Anderson mid air brake tap to save Sexton

RaceFace58
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Meriden, CT US
2/24/2022 12:39pm
KurtJ99 wrote:
Once Jason takes off, regardless of seat bounce or scrub, the trajectory of the center of mass (CM) of him and his bike is set. -...
Once Jason takes off, regardless of seat bounce or scrub, the trajectory of the center of mass (CM) of him and his bike is set.
- Seat bounce and his trajectory will be steeper, scrub it will be less steep

Once in the air, angular momentum is conserved. If your rear wheel is spinning fast and you hit the brakes, the bike rotates around the CM. The rear wheel rises and the front end dips. The bike rotates more slowly because it has much more mass than just the rear wheel.

There is no net height increase because the CM is floating through the air.

Please see enclosed scientific paper.


That diagram is spectacular.
In the diagram I can’t tell if he is concussed and should he be allowed to race this weekend though.
Well clearly he has watermelon rind on his head in the diagram proving he has been severely out of it and thus should not race. I’m sure I’ll now hear that watermelon rind cures concussion. There’s gotta be a study on that!
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thundergoat
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Beverly Hills, CA US
2/24/2022 6:09pm
I was sitting right where this happened. I couldn't believe Anderson went for it. From my view it looked like he had plenty of time to...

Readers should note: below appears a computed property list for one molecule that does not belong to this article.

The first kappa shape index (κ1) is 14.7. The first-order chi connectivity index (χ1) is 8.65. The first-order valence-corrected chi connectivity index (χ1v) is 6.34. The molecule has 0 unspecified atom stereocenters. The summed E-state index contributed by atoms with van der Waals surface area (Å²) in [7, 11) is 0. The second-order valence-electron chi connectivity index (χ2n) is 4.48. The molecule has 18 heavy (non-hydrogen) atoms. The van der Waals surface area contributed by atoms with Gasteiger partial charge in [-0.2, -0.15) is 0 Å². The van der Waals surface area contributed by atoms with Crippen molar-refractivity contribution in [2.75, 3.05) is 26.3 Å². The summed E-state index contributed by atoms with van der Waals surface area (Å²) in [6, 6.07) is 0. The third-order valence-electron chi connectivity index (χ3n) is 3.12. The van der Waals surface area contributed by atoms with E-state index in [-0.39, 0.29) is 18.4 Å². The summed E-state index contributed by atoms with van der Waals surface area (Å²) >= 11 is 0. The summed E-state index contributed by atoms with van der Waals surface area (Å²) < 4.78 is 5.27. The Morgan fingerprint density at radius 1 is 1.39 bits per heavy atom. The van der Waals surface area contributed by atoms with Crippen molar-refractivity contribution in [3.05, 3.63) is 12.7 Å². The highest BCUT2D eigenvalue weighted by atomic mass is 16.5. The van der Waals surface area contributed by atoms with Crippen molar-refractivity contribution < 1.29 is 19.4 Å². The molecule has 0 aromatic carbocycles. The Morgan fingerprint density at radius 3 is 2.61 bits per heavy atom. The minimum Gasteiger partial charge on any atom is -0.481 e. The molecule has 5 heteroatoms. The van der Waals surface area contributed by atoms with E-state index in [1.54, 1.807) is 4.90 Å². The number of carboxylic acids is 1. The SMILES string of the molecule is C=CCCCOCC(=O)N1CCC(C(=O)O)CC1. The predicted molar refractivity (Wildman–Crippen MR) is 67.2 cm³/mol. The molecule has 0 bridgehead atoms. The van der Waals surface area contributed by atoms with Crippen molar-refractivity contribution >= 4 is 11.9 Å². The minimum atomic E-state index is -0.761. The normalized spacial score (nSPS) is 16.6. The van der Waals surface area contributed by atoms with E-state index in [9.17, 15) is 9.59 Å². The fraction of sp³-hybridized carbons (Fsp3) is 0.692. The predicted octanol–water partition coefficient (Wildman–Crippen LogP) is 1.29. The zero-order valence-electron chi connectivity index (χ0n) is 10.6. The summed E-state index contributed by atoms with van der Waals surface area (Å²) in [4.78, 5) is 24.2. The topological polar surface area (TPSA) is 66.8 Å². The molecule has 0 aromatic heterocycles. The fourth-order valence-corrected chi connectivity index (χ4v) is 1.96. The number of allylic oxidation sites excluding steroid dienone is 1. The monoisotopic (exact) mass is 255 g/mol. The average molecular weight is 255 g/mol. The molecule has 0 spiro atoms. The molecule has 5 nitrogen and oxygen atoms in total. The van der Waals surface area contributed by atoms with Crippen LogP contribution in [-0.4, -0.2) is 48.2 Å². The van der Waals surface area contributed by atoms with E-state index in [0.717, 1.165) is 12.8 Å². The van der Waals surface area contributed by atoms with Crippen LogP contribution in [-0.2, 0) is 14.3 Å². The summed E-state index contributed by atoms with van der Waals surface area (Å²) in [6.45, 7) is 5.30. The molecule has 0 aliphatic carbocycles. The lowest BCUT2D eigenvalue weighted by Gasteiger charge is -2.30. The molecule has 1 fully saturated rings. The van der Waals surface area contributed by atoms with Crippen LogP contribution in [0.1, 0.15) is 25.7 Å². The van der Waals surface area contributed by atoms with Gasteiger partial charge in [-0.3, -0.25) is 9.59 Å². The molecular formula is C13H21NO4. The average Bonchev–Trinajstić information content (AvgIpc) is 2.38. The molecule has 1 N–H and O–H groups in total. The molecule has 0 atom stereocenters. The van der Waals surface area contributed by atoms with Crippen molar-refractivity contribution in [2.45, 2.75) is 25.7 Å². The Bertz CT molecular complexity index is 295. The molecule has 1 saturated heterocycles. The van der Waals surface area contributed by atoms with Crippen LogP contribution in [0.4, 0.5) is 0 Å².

I was sitting right where this happened. I couldn't believe Anderson went for it. From my view it looked like he had plenty of time to see chase on the ground and not go for the jump, and then it took forever to get the red cross flag out.
On TV it looked like late flagging, maybe no one in the corner ?, he was laying there for a bit before being jumped over
Yeah people around us were screaming at the flagger, and then questioning why Anderson went for it like he did. It was an extremely foolish move, especially for someone who has been on the wrong end of a similar situation before.
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ToolMaker
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Escondido, CA US
2/24/2022 7:08pm
gti wrote:
The rear wheel would stay in( or also become) the Axis position and the front will drop when the rear brake is applied.
Torque is applied at the CG. Superposition of torque is early statics
RaceFace58 wrote:
This is hilarious. Explain what is applying torque to the center of gravity. The torque is coming from a spinning rear wheel being stopped and that...
This is hilarious. Explain what is applying torque to the center of gravity. The torque is coming from a spinning rear wheel being stopped and that inertia forces the entire bike to pivot at the rear axle. Now for bonus points, who invented the brake tap?
It would only pivot about the rear axle if there was balance. That's why an out of balance wheel hops as you drive down the street. Since the bike itself is only on one side and weighs about 200lbs., that energy (the rear wheel spinning and violently being stopped) that's trying to push the bike down is resisted by the mass of the bike itself, so instead of just the bike being pushed down, the wheel climbs up about the mass of the bike. So as it pushes the front down, it also lifts the back wheel up.
TM
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The Shop

PFitzG38
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Newport Beach, CA US
3/10/2022 10:14am
PFitzG38 wrote:
Broseph wrote: